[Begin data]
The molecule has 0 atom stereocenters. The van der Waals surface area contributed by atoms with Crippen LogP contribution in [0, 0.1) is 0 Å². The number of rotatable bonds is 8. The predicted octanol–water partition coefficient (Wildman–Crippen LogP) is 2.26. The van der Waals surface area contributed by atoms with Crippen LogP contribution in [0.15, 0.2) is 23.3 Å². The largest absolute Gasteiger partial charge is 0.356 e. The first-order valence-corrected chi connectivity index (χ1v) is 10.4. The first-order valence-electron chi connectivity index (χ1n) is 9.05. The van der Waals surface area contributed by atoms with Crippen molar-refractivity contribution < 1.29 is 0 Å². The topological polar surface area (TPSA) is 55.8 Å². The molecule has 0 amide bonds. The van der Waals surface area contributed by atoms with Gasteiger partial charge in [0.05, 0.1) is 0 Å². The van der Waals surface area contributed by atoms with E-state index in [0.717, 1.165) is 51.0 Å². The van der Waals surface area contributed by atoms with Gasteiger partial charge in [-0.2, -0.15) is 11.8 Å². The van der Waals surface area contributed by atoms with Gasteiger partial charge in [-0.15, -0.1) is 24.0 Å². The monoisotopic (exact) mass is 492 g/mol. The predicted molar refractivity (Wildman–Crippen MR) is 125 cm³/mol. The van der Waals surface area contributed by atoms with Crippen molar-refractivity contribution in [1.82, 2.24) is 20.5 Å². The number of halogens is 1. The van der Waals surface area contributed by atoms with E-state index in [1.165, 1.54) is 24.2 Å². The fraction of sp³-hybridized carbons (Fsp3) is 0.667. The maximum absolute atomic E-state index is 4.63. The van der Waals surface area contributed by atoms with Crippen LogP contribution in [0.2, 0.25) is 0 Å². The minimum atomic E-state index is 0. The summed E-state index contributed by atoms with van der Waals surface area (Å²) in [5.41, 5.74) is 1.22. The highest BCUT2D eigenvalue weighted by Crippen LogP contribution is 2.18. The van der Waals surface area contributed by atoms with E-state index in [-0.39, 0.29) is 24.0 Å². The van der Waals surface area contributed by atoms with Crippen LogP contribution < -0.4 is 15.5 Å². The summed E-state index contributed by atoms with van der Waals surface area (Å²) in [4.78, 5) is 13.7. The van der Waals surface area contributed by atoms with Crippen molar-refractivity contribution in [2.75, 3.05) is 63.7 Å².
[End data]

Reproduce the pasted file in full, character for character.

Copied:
The molecule has 0 atom stereocenters. The van der Waals surface area contributed by atoms with Crippen LogP contribution in [0, 0.1) is 0 Å². The number of rotatable bonds is 8. The predicted octanol–water partition coefficient (Wildman–Crippen LogP) is 2.26. The van der Waals surface area contributed by atoms with Crippen LogP contribution in [0.15, 0.2) is 23.3 Å². The largest absolute Gasteiger partial charge is 0.356 e. The first-order valence-corrected chi connectivity index (χ1v) is 10.4. The first-order valence-electron chi connectivity index (χ1n) is 9.05. The van der Waals surface area contributed by atoms with Crippen molar-refractivity contribution < 1.29 is 0 Å². The topological polar surface area (TPSA) is 55.8 Å². The molecule has 0 amide bonds. The van der Waals surface area contributed by atoms with Gasteiger partial charge in [0.05, 0.1) is 0 Å². The van der Waals surface area contributed by atoms with E-state index in [0.717, 1.165) is 51.0 Å². The van der Waals surface area contributed by atoms with Gasteiger partial charge in [-0.2, -0.15) is 11.8 Å². The van der Waals surface area contributed by atoms with Gasteiger partial charge in [-0.15, -0.1) is 24.0 Å². The monoisotopic (exact) mass is 492 g/mol. The predicted molar refractivity (Wildman–Crippen MR) is 125 cm³/mol. The van der Waals surface area contributed by atoms with Crippen molar-refractivity contribution in [1.82, 2.24) is 20.5 Å². The number of halogens is 1. The van der Waals surface area contributed by atoms with E-state index in [1.165, 1.54) is 24.2 Å². The fraction of sp³-hybridized carbons (Fsp3) is 0.667. The maximum absolute atomic E-state index is 4.63. The van der Waals surface area contributed by atoms with Crippen LogP contribution in [0.2, 0.25) is 0 Å². The minimum atomic E-state index is 0. The summed E-state index contributed by atoms with van der Waals surface area (Å²) in [5.41, 5.74) is 1.22. The highest BCUT2D eigenvalue weighted by Crippen LogP contribution is 2.18. The van der Waals surface area contributed by atoms with E-state index in [-0.39, 0.29) is 24.0 Å². The van der Waals surface area contributed by atoms with Crippen LogP contribution < -0.4 is 15.5 Å². The summed E-state index contributed by atoms with van der Waals surface area (Å²) in [4.78, 5) is 13.7. The van der Waals surface area contributed by atoms with Crippen molar-refractivity contribution in [2.75, 3.05) is 63.7 Å².